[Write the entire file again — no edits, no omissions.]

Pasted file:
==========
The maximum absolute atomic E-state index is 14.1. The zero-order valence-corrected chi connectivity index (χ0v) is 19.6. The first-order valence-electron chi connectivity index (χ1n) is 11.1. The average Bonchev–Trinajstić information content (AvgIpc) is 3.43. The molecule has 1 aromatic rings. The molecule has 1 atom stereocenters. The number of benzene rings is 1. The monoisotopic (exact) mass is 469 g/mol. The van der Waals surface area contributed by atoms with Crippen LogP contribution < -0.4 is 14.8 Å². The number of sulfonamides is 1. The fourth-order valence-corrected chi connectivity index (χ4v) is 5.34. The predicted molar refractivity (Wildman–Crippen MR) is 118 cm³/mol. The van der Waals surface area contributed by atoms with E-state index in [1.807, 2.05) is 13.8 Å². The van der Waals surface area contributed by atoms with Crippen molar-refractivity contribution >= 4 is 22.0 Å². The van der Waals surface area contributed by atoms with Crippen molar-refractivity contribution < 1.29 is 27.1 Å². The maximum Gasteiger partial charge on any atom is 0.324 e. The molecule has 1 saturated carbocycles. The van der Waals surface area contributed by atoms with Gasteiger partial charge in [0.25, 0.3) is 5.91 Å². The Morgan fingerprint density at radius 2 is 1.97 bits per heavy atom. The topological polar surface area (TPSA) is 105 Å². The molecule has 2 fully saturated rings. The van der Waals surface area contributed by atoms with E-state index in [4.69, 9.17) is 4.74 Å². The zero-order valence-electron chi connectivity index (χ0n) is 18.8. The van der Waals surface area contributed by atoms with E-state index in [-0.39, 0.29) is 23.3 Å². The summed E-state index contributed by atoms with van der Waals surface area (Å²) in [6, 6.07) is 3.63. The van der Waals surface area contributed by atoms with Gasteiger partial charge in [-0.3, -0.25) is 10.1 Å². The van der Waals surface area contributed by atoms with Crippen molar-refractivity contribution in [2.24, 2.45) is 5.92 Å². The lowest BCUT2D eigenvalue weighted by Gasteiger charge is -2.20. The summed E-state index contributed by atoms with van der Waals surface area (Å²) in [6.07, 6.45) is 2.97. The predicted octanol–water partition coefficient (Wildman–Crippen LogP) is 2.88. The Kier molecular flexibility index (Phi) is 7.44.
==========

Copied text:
The maximum absolute atomic E-state index is 14.1. The zero-order valence-corrected chi connectivity index (χ0v) is 19.6. The first-order valence-electron chi connectivity index (χ1n) is 11.1. The average Bonchev–Trinajstić information content (AvgIpc) is 3.43. The molecule has 1 aromatic rings. The molecule has 1 atom stereocenters. The number of benzene rings is 1. The monoisotopic (exact) mass is 469 g/mol. The van der Waals surface area contributed by atoms with Crippen LogP contribution < -0.4 is 14.8 Å². The number of sulfonamides is 1. The fourth-order valence-corrected chi connectivity index (χ4v) is 5.34. The predicted molar refractivity (Wildman–Crippen MR) is 118 cm³/mol. The van der Waals surface area contributed by atoms with E-state index in [1.807, 2.05) is 13.8 Å². The van der Waals surface area contributed by atoms with Crippen molar-refractivity contribution >= 4 is 22.0 Å². The van der Waals surface area contributed by atoms with Crippen molar-refractivity contribution < 1.29 is 27.1 Å². The maximum Gasteiger partial charge on any atom is 0.324 e. The molecule has 1 saturated carbocycles. The van der Waals surface area contributed by atoms with Gasteiger partial charge in [0.25, 0.3) is 5.91 Å². The Morgan fingerprint density at radius 2 is 1.97 bits per heavy atom. The topological polar surface area (TPSA) is 105 Å². The molecule has 2 fully saturated rings. The van der Waals surface area contributed by atoms with E-state index in [4.69, 9.17) is 4.74 Å². The zero-order valence-electron chi connectivity index (χ0n) is 18.8. The van der Waals surface area contributed by atoms with E-state index in [-0.39, 0.29) is 23.3 Å². The summed E-state index contributed by atoms with van der Waals surface area (Å²) in [6, 6.07) is 3.63. The van der Waals surface area contributed by atoms with Gasteiger partial charge in [-0.3, -0.25) is 10.1 Å². The van der Waals surface area contributed by atoms with Crippen molar-refractivity contribution in [2.24, 2.45) is 5.92 Å². The lowest BCUT2D eigenvalue weighted by Gasteiger charge is -2.20. The summed E-state index contributed by atoms with van der Waals surface area (Å²) in [6.07, 6.45) is 2.97. The predicted octanol–water partition coefficient (Wildman–Crippen LogP) is 2.88. The Kier molecular flexibility index (Phi) is 7.44.